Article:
Sudan: Fake RSF Twitter account pronounces Hemeti dead amid verification chaos
Elon Musk's decision to remove blue ticks from verified Twitter accounts has accelerated the spread of misinformation in Sudan, with almost a million people viewing a tweet announcing the death of Rapid Support Forces (RSF) commander General Mohamed Hamdan Dagalo.
Thousands of verified Twitter accounts have now lost their blue ticks as the Twitter CEO has brought in a new policy that means users have to pay $84 a year to have a tick by their name.
As verified users were being stripped of their checks, an account purporting to represent the RSF, complete with a blue tick, tweeted on Wednesday night that Dagalo, commonly known as Hemeti, had died in the ongoing fighting in Sudan.
On Saturday fighting broke out between Hemeti's RSF and the Sudanese armed forces, led by General Abdel Fattah al-Burhan, as relations between the two political factions broke down.
Clashes have since taken over towns and cities across the country.
The tweet was written in Arabic and had been viewed by almost a million people and retweeted nearly a thousand times by the time of publication.
The account has only tweeted nine times. Two of those tweets are replies to the real RSF account. One of them is the false announcement of Hemeti's death. Another is a video purporting to show the unmasking of an "agent" of Burhan working for a radio station controlled by the RSF.
You then have to go back to 2013 to find five re-tweets of posts from the Rassd News Network, an alternative Egyptian media news source set up at the time of the 2011 revolution in Egypt.
An hour before the fake Hemeti tweet, the real RSF account, which does not have a blue tick, tweeted that the Sudanese army had taken down the paramilitary's website and "broadcast immoral messages, which is new behaviour for it."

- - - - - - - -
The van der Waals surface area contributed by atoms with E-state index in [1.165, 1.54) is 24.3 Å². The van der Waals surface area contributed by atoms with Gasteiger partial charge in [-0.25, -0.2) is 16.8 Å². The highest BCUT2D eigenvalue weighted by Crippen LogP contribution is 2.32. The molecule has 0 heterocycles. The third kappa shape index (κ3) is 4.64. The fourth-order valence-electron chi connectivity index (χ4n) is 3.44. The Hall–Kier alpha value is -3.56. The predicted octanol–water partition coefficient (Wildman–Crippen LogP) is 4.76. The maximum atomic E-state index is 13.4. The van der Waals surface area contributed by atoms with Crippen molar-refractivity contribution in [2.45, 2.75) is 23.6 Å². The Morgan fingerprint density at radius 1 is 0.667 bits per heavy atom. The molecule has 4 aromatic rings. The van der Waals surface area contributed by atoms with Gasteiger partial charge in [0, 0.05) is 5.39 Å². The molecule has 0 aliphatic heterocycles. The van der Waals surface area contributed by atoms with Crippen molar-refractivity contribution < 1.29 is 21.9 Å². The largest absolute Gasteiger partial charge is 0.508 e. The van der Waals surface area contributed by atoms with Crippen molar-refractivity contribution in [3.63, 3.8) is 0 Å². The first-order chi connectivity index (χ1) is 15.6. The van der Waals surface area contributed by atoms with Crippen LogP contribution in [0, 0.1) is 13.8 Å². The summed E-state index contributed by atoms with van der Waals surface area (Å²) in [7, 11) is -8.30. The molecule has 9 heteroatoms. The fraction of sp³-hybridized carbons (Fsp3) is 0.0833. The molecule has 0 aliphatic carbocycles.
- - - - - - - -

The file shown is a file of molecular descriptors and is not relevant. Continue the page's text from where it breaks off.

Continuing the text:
The RSF account accused the army of using state institutions including the public telecommunications agency of spreading misinformation and carrying out "dirty work that violates the privacy of citizens".
War in the digital space
The World Health Organisation said on Friday morning that 413 people had been killed and 3,551 wounded over six days of fighting, which has been particularly intense in the capital, Khartoum.
As with any modern war, the digital space is intensely contested, with misinformation rapidly spread by a series of social media accounts.
At least 900 potentially hijacked Twitter accounts are being used to retweet content posted by Hemeti, according to the Digital Forensic Research Lab (DFRLab).
The accounts are boosting the RSF chief's statements as part of an online propaganda war with the SAF.
“The accounts followed a similar pattern: after remaining inactive for years, many became active again in December 2022, tweeting a string of characters lifted from Wikipedia pages, then boosting tweets from Hemeti and the RSF,” DFRLab said in a report.
The hijacked Twitter accounts are being used to make the RSF and Hemeti “appear more popular than they actually are on the platform by boosting their tweets and appealing to a more international audience via English-language tweets”, DFRLab said.
Hemeti is known to have previously employed Ari Ben-Menashe, a former Israeli intelligence officer now working as a Canadian lobbyist.
In February, he was reportedly looking for a spin doctor in Europe to help with his communications.
The paramilitary leader is close to both the United Arab Emirates and Russia, countries that are connected to a network of communications and public relations specialists, including those linked to the Wagner Group.
The real RSF Twitter account and Hemeti's own account have self-consciously used the language of international mediation in their statements before and during the deadly conflict.
Celebrities, public figures, and government organisations are among the users that have lost their verification checks as part of Musk's new changes, with copycat accounts like the fake RSF one popping up instead.
The New York City Government account got in a row with a copycat account on Friday, with both claiming authenticity.
Musk has admitted to "personally" paying for some celebrities, including author Stephen King and basketball player Lebron James, to keep their blue ticks.